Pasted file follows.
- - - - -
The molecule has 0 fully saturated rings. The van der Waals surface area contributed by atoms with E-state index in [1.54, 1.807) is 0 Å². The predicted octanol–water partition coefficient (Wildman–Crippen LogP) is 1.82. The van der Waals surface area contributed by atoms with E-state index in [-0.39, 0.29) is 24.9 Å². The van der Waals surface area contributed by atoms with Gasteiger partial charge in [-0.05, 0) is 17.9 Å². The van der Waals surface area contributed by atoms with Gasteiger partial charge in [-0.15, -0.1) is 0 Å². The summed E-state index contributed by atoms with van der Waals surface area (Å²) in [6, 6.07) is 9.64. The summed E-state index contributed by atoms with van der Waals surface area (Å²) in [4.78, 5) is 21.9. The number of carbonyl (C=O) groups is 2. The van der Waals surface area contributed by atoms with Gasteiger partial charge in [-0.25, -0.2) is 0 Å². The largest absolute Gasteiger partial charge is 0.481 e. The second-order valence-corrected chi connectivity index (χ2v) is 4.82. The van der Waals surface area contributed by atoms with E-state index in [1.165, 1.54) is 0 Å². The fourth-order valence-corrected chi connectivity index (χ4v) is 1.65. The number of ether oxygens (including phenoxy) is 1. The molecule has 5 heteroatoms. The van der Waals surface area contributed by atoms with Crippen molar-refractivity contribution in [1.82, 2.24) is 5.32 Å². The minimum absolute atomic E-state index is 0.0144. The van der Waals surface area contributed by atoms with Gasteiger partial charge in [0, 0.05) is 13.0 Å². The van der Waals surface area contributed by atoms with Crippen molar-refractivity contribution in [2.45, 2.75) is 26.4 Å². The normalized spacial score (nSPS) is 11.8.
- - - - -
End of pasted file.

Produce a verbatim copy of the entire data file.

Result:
The molecule has 0 fully saturated rings. The van der Waals surface area contributed by atoms with E-state index in [1.54, 1.807) is 0 Å². The predicted octanol–water partition coefficient (Wildman–Crippen LogP) is 1.82. The van der Waals surface area contributed by atoms with E-state index in [-0.39, 0.29) is 24.9 Å². The van der Waals surface area contributed by atoms with Gasteiger partial charge in [-0.05, 0) is 17.9 Å². The van der Waals surface area contributed by atoms with Gasteiger partial charge in [-0.15, -0.1) is 0 Å². The summed E-state index contributed by atoms with van der Waals surface area (Å²) in [6, 6.07) is 9.64. The summed E-state index contributed by atoms with van der Waals surface area (Å²) in [4.78, 5) is 21.9. The number of carbonyl (C=O) groups is 2. The van der Waals surface area contributed by atoms with Gasteiger partial charge in [-0.25, -0.2) is 0 Å². The largest absolute Gasteiger partial charge is 0.481 e. The second-order valence-corrected chi connectivity index (χ2v) is 4.82. The van der Waals surface area contributed by atoms with E-state index in [1.165, 1.54) is 0 Å². The fourth-order valence-corrected chi connectivity index (χ4v) is 1.65. The number of ether oxygens (including phenoxy) is 1. The molecule has 5 heteroatoms. The van der Waals surface area contributed by atoms with Crippen molar-refractivity contribution in [1.82, 2.24) is 5.32 Å². The minimum absolute atomic E-state index is 0.0144. The van der Waals surface area contributed by atoms with Gasteiger partial charge in [0, 0.05) is 13.0 Å². The van der Waals surface area contributed by atoms with Crippen molar-refractivity contribution in [2.45, 2.75) is 26.4 Å². The normalized spacial score (nSPS) is 11.8.